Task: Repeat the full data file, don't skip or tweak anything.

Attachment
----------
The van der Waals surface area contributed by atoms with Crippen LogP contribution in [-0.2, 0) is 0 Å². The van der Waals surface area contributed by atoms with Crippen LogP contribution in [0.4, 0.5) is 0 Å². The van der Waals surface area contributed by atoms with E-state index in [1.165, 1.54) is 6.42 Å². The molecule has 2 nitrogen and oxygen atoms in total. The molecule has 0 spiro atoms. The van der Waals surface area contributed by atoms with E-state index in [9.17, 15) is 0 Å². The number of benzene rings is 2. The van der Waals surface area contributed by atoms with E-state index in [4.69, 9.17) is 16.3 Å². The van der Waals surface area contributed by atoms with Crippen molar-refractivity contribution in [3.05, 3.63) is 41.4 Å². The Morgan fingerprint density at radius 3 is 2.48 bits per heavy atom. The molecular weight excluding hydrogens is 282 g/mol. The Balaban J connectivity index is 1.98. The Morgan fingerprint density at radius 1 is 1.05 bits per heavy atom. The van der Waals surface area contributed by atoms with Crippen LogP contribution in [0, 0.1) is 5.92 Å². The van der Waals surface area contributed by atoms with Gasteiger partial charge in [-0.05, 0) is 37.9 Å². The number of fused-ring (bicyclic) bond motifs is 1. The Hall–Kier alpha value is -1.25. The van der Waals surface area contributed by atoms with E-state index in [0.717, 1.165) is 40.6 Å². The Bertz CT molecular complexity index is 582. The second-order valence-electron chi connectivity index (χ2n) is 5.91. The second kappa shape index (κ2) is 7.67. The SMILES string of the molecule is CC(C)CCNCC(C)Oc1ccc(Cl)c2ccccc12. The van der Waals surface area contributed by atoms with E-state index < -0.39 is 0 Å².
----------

The van der Waals surface area contributed by atoms with Crippen LogP contribution in [-0.2, 0) is 0 Å². The van der Waals surface area contributed by atoms with Crippen LogP contribution in [0.4, 0.5) is 0 Å². The van der Waals surface area contributed by atoms with E-state index in [1.165, 1.54) is 6.42 Å². The molecule has 2 nitrogen and oxygen atoms in total. The molecule has 0 spiro atoms. The van der Waals surface area contributed by atoms with E-state index in [9.17, 15) is 0 Å². The number of benzene rings is 2. The van der Waals surface area contributed by atoms with E-state index in [4.69, 9.17) is 16.3 Å². The van der Waals surface area contributed by atoms with Crippen molar-refractivity contribution in [3.05, 3.63) is 41.4 Å². The Morgan fingerprint density at radius 3 is 2.48 bits per heavy atom. The molecular weight excluding hydrogens is 282 g/mol. The Balaban J connectivity index is 1.98. The Morgan fingerprint density at radius 1 is 1.05 bits per heavy atom. The van der Waals surface area contributed by atoms with Crippen LogP contribution in [0, 0.1) is 5.92 Å². The van der Waals surface area contributed by atoms with Gasteiger partial charge in [-0.05, 0) is 37.9 Å². The number of fused-ring (bicyclic) bond motifs is 1. The Hall–Kier alpha value is -1.25. The van der Waals surface area contributed by atoms with E-state index in [0.717, 1.165) is 40.6 Å². The Bertz CT molecular complexity index is 582. The second-order valence-electron chi connectivity index (χ2n) is 5.91. The second kappa shape index (κ2) is 7.67. The SMILES string of the molecule is CC(C)CCNCC(C)Oc1ccc(Cl)c2ccccc12. The van der Waals surface area contributed by atoms with E-state index < -0.39 is 0 Å².